Easter equals winning?
NorthRidge church thinks using Charlie Sheen’s “winning” phrase makes them relevant and hip; I think they are merely pouring old wine into new wineskins.
The nondenominational NorthRidge Church has several billboards that read “NorthRidge + Easter = ‘winning!’” One church member says, if the ad campaign ”gets people’s attention and …draws them to Christ, then they worked,” according to a local news story.
The church’s Senior Pastor, Brad Powell, goes further. He blogged, “I think it’s absolutely essential that those of us who know Christ, the only valid path to ‘winning’, share Him with people who want it so badly but have lost their way…Yes, it sounds crazy. And, some people will probably be offended…(something that happened to Jesus a lot.)”
Generally speaking, when you compare yourself to Jesus, you are probably on the wrong path. Also, when you use an addict who has admitted to assaulting his wife as a come-on to your Easter service, you might want to re-think things.
Easter is about transformation, about dying to one way of life and beginning a new path. Had Mr. Sheen experienced such a transformation, he might be a good candidate for an Easter message. Since he is still on tour, bragging about his hard-partying lifestyle, he serves as only the “before” example. And aren’t there plenty of us who know the “before” already? We need the “after.”
Quoting a phrase from pop culture does not make a church relevant. Speaking to the issues of today, helping people find meaning and purpose in the confusion of the 21st century–finding a way to live into the “after”–that makes a church relevant.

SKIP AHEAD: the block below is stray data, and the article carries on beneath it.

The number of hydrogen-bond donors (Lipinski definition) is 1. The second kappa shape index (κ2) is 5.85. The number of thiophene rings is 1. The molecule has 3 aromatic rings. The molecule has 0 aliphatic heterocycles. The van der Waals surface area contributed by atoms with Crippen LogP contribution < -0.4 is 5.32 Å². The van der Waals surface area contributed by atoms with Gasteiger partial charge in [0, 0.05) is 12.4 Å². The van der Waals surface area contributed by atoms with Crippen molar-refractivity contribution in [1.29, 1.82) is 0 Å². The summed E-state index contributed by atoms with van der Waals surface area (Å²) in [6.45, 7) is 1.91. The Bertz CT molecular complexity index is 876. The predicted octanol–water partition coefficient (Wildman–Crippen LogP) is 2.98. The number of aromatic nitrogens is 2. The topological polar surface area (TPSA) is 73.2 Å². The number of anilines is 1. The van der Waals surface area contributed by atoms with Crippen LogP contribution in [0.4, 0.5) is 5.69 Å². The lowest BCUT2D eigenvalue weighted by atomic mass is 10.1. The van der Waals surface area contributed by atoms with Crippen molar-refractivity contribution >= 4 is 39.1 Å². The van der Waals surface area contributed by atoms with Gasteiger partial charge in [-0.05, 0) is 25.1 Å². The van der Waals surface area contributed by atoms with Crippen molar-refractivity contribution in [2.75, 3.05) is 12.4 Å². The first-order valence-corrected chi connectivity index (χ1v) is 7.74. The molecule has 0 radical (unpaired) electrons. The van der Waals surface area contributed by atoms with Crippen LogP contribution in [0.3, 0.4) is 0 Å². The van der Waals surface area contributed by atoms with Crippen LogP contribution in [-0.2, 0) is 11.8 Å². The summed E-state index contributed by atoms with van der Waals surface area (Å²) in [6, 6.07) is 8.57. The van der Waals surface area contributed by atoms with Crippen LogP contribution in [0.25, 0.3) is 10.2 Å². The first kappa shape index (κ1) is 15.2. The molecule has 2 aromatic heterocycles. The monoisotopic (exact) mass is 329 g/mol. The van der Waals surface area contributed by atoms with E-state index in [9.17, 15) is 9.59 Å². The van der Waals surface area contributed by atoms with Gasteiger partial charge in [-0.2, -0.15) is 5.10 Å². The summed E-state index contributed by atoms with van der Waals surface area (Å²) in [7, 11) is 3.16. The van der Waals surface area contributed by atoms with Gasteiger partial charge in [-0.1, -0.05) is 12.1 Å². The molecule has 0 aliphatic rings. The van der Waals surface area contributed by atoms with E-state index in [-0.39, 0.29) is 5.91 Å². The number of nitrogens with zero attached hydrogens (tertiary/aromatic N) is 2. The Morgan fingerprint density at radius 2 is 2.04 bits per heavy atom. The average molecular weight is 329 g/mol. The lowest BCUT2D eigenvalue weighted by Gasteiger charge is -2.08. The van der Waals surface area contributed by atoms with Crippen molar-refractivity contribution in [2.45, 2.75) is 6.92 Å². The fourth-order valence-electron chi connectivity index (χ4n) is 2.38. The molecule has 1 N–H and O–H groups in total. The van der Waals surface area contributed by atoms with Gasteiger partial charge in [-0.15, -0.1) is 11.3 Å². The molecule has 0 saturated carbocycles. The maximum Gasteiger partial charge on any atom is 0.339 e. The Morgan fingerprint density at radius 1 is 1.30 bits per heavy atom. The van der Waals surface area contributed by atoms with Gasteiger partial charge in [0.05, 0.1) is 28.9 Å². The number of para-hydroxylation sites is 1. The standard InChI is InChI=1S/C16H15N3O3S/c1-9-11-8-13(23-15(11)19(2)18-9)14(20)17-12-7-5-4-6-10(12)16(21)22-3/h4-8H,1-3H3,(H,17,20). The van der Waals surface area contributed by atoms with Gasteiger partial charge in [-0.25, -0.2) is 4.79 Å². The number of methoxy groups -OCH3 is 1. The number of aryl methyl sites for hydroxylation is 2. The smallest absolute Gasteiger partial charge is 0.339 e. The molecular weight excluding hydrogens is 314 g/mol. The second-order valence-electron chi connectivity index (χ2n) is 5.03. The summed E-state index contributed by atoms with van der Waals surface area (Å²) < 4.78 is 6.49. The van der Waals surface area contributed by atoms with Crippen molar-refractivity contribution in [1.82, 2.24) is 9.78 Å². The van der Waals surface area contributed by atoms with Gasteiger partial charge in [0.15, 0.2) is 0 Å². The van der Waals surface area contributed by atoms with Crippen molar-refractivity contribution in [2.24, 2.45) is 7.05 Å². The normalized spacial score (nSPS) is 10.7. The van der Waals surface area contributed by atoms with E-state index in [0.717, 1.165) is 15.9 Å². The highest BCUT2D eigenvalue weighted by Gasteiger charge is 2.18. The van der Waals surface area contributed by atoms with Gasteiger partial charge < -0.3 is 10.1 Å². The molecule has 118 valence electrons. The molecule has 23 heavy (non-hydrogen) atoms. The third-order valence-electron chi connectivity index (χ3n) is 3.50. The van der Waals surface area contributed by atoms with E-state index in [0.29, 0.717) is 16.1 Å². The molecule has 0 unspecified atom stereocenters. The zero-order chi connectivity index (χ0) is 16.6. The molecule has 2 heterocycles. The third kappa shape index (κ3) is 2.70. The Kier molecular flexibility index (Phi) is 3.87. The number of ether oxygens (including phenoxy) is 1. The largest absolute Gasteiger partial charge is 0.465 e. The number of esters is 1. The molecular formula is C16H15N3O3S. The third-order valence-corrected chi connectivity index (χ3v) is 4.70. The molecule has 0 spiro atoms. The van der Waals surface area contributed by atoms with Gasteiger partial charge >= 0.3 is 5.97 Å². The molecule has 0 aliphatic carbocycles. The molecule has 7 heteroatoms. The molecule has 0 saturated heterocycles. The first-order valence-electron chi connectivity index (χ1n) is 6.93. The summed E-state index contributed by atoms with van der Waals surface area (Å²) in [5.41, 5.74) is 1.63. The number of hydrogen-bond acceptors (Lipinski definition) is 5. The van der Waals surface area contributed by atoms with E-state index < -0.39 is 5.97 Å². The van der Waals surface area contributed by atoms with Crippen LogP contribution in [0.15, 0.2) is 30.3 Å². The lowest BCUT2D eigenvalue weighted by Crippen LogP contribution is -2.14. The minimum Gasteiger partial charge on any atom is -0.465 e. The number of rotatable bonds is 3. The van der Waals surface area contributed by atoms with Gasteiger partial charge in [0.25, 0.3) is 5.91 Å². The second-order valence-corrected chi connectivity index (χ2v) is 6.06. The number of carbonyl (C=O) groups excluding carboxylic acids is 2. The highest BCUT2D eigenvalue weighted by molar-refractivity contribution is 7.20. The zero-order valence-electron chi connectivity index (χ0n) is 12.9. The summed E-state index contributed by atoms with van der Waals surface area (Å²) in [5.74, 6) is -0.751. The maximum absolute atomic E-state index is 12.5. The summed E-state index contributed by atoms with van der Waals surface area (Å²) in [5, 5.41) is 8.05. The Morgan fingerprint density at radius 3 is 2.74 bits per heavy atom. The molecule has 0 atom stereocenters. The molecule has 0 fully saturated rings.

Pastor Powell probably believes that he is doing that; he blogs, “Church can and should be authentic – a place where people can genuinely get to know God and His truth, move past their failures and experience the hope and promises of God.” But the “truth” that he teaches is the same old harmful message that we humans are inherently sinful, and the only thing we can/must do is believe in Jesus–and if our life is not going right, we are not believing strongly enough. In my understanding, this is *not* “winning.”
Especially at Easter time, I want to hear a message of transformation. I need validation that modern life is difficult; I need to be challenged to risk being changed; I need a community that will seek transformation together; and I need some proof that positive change can and does occur, all around us.
When lives are actually being changed–inside and outside the church walls–then cutting-edge ad campaigns are not necessary. If we are offering real experiences of “the hope and promise of God” (however you translate that), our spiritually famished human cousins will find us. Easter is not about advertising; it is not about “winning.” Easter is about awakening to the potential within us and embodying that hope as deeply and as frequently as possible.
So may we be.